Thousands of women in Cornwall are missing out on potentially life-saving cervical screening, statistics show.
And the pandemic has meant that fewer still are now taking up the free NHS offer, which is one of the best ways to protect against cervical cancer.
As of March 31, 2019, a total of 34,128 eligible women in Cornwall had not accepted their latest screening invitation but this rose to 38,916 for the same date in 2022.
This is why the Council’s Public Health team has launched a campaign urging eligible women, trans men and non-binary people to attend a cervical screening appointment.
Those aged between 25 and 49 are invited every three years while those in the 50-64 age group receive an offer every five years.
Dr Whitney Curry, Advanced Public Health Practitioner at Cornwall Council, said:
“It is really concerning that fewer and fewer women are taking up the offer of cervical screening.
“Cervical cancer is one of the most preventable cancers, yet in England two women die every day from it. Screening can help catch cancer before it starts so don’t ignore your cervical screening invitation and if you missed your last one, book an appointment with your GP practice.
“If you’re worried that you may find the test uncomfortable, have found screening difficult in the past or you're embarrassed about cervical screening, then you're not alone. Talk to the nurse or doctor doing the test so they can give you the right support and help to put you at ease.”
Dr Emma Kain, Screening and Immunisations Lead and Consultant in Public Health at NHS England South West, said:
"Screening helps prevent cervical cancer by checking for a virus called HPV which causes nearly all cervical cancers. This is the best way to find out who is at higher risk of developing the cervical cell changes that over time could potentially lead to cervical cancer. If found early, cervical cell changes can be treated, preventing cervical cancer."
Statistics show that before the pandemic around 76% of women in Cornwall were taking up the screening offer – but this has now dropped to as low as 72%.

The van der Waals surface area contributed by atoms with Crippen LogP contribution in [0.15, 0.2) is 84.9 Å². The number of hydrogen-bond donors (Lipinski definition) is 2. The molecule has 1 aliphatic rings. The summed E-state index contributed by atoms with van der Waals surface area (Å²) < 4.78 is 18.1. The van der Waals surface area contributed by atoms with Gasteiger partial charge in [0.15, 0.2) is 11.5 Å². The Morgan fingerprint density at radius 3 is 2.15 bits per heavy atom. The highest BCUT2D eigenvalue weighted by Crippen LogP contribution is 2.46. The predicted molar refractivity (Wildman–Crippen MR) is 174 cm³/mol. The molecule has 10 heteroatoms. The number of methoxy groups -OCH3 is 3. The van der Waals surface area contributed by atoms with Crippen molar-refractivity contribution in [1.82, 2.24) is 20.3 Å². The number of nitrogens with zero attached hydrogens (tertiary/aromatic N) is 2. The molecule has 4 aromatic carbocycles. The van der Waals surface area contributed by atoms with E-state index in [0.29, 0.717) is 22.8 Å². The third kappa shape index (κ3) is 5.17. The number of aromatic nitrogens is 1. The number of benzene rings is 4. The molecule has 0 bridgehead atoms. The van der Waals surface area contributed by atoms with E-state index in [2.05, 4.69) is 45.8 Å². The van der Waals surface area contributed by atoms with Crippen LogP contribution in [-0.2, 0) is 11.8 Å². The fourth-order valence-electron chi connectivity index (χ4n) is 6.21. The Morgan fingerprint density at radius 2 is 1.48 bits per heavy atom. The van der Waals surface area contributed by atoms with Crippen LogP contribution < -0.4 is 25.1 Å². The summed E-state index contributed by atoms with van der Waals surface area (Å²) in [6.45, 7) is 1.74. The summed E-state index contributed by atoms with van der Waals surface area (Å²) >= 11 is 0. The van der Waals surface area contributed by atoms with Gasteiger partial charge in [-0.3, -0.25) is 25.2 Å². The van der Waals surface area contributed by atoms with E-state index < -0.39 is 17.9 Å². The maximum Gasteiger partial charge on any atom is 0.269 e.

At the end of 2021/22, 61,259 of 84,846 women aged 25-49 (72.2%) had taken up their latest cervical screening offer meaning 23,587 had missed out. Three years earlier, before COVID-19 struck, the figure was 20,753 with a 75% uptake.
The picture is slightly better for the 50-64 age group, with 44,937 of 60,266 women having accepted their latest screening offer by the end of 2021/22 (74.6%) compared to 42,578 of 55,953 in 2018/19 (76.1%). However, this still means that 13,375 were missing out before the pandemic compared to 15,329 now.
Public Health Cornwall and the local NHS hope to bring the number of women undergoing cervical screening back up to pre-pandemic levels, and ultimately hit the 80% national target for uptake.
Cllr Dr Andy Virr, Portfolio Holder for Adults and Public Health, said:
“Cervical cancer sadly claims the lives of hundreds of women in the UK every year and screening is the best way to bring that number down.
“Life can be hectic and it's easy to let your cervical screening appointment fall to the bottom of your 'to do' list, but it only lasts a few minutes – and it’s a few minutes that could save your life.”
What is cervical screening?
- Cervical screening (a smear test) checks the health of your cervix. The cervix is the opening to your womb from your vagina.
- It's not a test for cancer, it's a test to help prevent cancer.
- All women and people with a cervix aged 25 to 64 should be invited by letter.
- Women will be invited to attend a screening appointment when they turn 25 and then every three years until they are 49. After that it is every five years until they are 64. After the age of 65, you will only receive an invitation if one of your last three tests was abnormal.
- During the screening appointment, a small sample of cells will be taken from your cervix.
- The sample is checked for certain types of human papillomavirus (HPV) that can cause changes to the cells of your cervix. These are called "high risk" types of HPV.
- If these types of HPV are not found, you do not need any further tests.
- If these types of HPV are found, the sample is then checked for any changes in the cells of your cervix. These can then be treated before they get a chance to turn into cervical cancer.
- The nurse or doctor will tell you when you can expect your results letter.
For more information check out the NHS cervical screening webpage.
Press release published on August 11, 2022.